Otter Lodge Blog: Breakfast Whisky?
As we are a Scottish B&B I thought it only right that that we have a blog about whisky. As you can imagine this is not a subject to be rushed into; it has taken years of research. I am very grateful for all the help given to me by my dear partner Vanessa; this is partly about her journey in visiting, literally and spiritually, the different whiskey making areas of Scotland and sampling their products.
I was brought up in Aberfeldy, a small Perthshire town, and like many others in the Highlands it has a large distillery in it. This is not the most romantic of all the distilleries and most of its product ends up in Dewar’s blended whisky. But it is important to Aberfeldy as, indeed, every other distillery is important to the village it is sited in, especially when you get to some of the more remote islands. If the distillery is going well and at full production the village will be alive, with a strong core of whisky jobs. In the mid-nineties I lived in Bowmore, on the island of Islay; a time when there was not much demand for the distinctive style of whisky produced there. All of the islands eight distilleries were on short time, some only running two days a week. Some had closed altogether. The local economy was in the doldrums: work was short and money, tight. Contrast that with today: whisky production is on twenty-four hours a day and demand outreaches supply for that distinctive Islay taste. But the really ironic thing is that all that whisky that wasn’t made in the nineties could have been sold many times over as, by now, it would be fifteen to twenty year old – about a perfect age for peaty Islay malts. If they only knew.
Geography and whisky are very closely related here in Scotland. Styles of whisky are often referred to by the region of production and generally this is a good guide to the likely character. This is not always the case, but it is most the time and a good starting point for a trip around whisky, if you’re ever introducing anyone to the world of malt. I think Speyside is the only place to begin for here lies the home of many of the most gentle and smooth of all malts. They are mostly made with spring water that comes from the granite of the Cairngorms and very lightly peated. When you add many years in a sherry barrel you end up with a dram a bit like the landscape it came from: rolling, with no jagged peaks or stormy waves.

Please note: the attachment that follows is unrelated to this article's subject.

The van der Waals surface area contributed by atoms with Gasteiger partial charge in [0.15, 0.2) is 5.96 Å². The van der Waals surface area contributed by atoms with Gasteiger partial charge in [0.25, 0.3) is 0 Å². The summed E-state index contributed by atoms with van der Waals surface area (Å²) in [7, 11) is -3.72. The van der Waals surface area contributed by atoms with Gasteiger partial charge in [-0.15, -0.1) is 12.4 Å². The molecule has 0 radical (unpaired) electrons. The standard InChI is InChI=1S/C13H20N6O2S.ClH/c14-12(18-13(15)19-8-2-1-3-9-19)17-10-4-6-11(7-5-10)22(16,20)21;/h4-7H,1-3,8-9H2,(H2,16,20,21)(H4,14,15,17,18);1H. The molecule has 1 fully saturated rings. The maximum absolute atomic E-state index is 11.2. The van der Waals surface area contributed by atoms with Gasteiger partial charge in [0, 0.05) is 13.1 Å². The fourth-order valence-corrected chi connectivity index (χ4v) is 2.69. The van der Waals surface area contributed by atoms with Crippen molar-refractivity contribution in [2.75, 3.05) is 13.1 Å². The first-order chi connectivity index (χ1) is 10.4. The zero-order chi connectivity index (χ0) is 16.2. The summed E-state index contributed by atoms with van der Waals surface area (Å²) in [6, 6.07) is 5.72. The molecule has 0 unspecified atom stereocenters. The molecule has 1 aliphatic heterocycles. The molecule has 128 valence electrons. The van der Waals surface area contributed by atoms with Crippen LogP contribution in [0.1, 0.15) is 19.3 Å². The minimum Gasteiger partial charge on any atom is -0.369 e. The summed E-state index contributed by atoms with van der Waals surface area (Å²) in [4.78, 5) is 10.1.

Lovely as Speyside is, you might eventually decide that it is time for a bit more adventure and visit another area and on my map. It’s time for a visit to the Highlands. This region is much more spread about and will take a bit more traveling to get to know, but will be equally rewarding. The geography of this area is much more varied and, correspondingly, so is the whisky. Sometimes you can be mistaken into thinking that you have wandered back to the Spey; other times that you have met a more aggressive character altogether; almost threatening in it intensity but after a bit of time together a friendship might develop that is hard to leave behind.
Orkney is a place not be missed during your time in the Highlands. It is the home of some of the most convivial of all whiskys, including a personal favorite, and always nice to revisit after a bit of time away. But for a good bit of my life I have lived on one or another of the islands of the west coast and in many ways they all feel like my home. I love the craggy mountains and wild stormy seas and it’s impossible to have a tour of malt whisky without a visit. May I suggest that if you brave those stormy seas you take a guide with you; for here lies the home of some of the real hoodlums of the whisky world and it’s not a place to stagger about without a helping hand. Many people visit the islands once and are frightened off by the big peaty louts that they encounter there, so it is a good idea to tread cautiously and save the heavyweights until your are sure.
If you know much about whisky you will have noticed by now that I have missed out one region in Scotland that has a fair number of distilleries and a regional style: The Lowlands. Well to tell the truth I am not the biggest lover of Lowland whisky. Maybe I am too much of a romantic but give me a Highland glen over a lowland industrial estate any day.
Today I live on the Isle of Skye; the home to a very fine distillery a popular visit for those touring the island. Talisker is a classic example of a malt that reflects the landscape it came from, wild and craggie with a bit of romance thrown in. The exciting news for the whisky lover on Skye is that we are getting a new distillery built from a old farm steading in the south of the island. It will be a long wait to see what kind of whisky they produce. Friendly or aggressive? A whisky of the high mountains, or of the glens?